Sensor Selection, State Estimation and Fault Diagnosis of Simple Rotor-Bearing Systems

  • Author / Creator
    Pan, Rui
  • In this research, state and imbalance fault estimation of a simple rotor-bearing system using Kalman filtering techniques has been investigated. The motion of a simple rotor- bearing system can be described by a set of coupled partial differential equations (PDEs); approximative equations of the motion PDEs are derived by variational formulation, where the PDE system is spatially discretized into a high dimensional ordinary differential equation (ODE) form. Optimization-based sensor selection algorithm for Kalman filtering is then applied to optimally choose among the large number of ODE model states to measure, such that specific requirements for state estimation performance are satisfied with a small number of sensors. For practical applications such as the rotor-bearing systems, fault estimation is usually one of the goals of system monitoring; augmented-state Kalman filter (ASKF) is preferred for its simple formulation, but at the cost of more intensive computation and greater numeric errors due to higher system order. Alternatively, optimal two-stage Kalman filter (OTSKF) provides an equivalent form of ASKF under certain algebraic constraint but with generally lower computation complexity and many practical advantages. Adaptive two-stage Kalman filter (ATSKF) is thus applied in this research for simultaneous state and fault estimation of the rotor-bearing system, and the optimal adaptive fading factor for OTSKF is designed using the innovation sequence which is equivalent to that of ASKF. Simulation results have demonstrated the effectiveness of ATSKF handling sudden imbalance fault occurrence during the operation of the rotor-bearing system using the optimally selected sensors.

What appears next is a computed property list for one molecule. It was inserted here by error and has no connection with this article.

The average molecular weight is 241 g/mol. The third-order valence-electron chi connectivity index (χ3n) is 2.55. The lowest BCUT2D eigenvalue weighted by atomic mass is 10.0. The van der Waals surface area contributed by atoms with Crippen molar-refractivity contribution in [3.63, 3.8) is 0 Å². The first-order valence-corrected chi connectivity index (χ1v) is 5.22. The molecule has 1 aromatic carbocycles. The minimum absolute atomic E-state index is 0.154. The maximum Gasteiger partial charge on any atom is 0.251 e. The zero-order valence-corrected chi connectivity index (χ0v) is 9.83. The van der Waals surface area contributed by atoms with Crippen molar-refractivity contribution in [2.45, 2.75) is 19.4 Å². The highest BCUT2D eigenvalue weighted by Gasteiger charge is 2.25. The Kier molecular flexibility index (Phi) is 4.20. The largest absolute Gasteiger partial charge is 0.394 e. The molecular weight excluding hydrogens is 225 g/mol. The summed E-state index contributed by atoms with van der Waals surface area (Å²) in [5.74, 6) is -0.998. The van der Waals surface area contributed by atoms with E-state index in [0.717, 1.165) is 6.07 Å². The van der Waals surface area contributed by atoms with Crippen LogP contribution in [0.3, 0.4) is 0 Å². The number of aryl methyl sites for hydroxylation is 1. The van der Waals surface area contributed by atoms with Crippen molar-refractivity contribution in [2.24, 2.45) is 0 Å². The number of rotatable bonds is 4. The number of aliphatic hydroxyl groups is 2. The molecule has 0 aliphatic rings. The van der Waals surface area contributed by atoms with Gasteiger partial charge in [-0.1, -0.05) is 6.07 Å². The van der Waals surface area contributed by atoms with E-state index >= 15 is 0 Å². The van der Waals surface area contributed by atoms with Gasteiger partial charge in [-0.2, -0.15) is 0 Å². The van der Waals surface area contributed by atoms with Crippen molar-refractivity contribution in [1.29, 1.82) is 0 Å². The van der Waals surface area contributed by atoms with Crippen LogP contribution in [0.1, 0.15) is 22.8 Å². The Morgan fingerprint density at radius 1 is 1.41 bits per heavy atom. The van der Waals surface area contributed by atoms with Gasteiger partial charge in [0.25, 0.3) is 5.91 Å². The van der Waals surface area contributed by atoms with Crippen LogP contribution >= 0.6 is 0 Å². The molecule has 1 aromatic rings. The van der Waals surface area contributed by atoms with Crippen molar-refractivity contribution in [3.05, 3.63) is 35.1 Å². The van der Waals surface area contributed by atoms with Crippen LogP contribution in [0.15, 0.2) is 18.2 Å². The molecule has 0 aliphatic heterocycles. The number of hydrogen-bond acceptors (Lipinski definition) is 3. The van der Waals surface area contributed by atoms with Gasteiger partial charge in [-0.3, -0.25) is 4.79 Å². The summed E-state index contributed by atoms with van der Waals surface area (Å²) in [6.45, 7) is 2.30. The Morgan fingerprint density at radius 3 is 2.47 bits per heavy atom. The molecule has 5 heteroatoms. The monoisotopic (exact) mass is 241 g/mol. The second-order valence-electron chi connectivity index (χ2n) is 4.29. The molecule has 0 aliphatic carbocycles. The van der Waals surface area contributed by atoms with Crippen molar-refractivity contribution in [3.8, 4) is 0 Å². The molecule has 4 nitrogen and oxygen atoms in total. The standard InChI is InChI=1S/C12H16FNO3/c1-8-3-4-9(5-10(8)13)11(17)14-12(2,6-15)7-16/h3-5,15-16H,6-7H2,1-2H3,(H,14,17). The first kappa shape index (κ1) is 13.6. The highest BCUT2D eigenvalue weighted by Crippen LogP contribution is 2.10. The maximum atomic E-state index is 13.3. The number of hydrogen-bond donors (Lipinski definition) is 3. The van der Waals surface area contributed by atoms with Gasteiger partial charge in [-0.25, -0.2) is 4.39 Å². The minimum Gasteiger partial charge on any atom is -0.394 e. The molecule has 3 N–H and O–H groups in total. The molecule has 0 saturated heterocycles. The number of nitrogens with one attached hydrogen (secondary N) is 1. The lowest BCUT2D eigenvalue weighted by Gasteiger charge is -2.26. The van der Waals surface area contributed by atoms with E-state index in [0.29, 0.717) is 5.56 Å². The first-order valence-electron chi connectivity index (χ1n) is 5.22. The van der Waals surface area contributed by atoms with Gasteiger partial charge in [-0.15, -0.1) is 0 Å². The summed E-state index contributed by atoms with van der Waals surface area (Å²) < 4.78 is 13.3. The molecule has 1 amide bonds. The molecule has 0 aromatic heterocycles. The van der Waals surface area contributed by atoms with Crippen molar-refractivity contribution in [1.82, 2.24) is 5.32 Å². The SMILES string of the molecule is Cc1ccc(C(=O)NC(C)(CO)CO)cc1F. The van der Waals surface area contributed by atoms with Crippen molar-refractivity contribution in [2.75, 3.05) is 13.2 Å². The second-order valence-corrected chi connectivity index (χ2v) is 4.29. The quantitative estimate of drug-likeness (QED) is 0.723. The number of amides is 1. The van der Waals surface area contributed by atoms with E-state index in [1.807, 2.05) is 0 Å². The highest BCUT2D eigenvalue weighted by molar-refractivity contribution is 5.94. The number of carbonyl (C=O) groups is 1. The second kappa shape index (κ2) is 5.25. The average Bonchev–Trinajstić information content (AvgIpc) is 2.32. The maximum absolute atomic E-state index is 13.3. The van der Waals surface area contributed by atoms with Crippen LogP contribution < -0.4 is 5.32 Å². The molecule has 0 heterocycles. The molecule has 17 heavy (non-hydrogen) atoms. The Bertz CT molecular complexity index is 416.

• Subjects / Keywords
  • Graduation date
    Fall 2017
  • Type of Item
  • Degree
    Master of Science
  • DOI
  • License
    This thesis is made available by the University of Alberta Libraries with permission of the copyright owner solely for non-commercial purposes. This thesis, or any portion thereof, may not otherwise be copied or reproduced without the written consent of the copyright owner, except to the extent permitted by Canadian copyright law.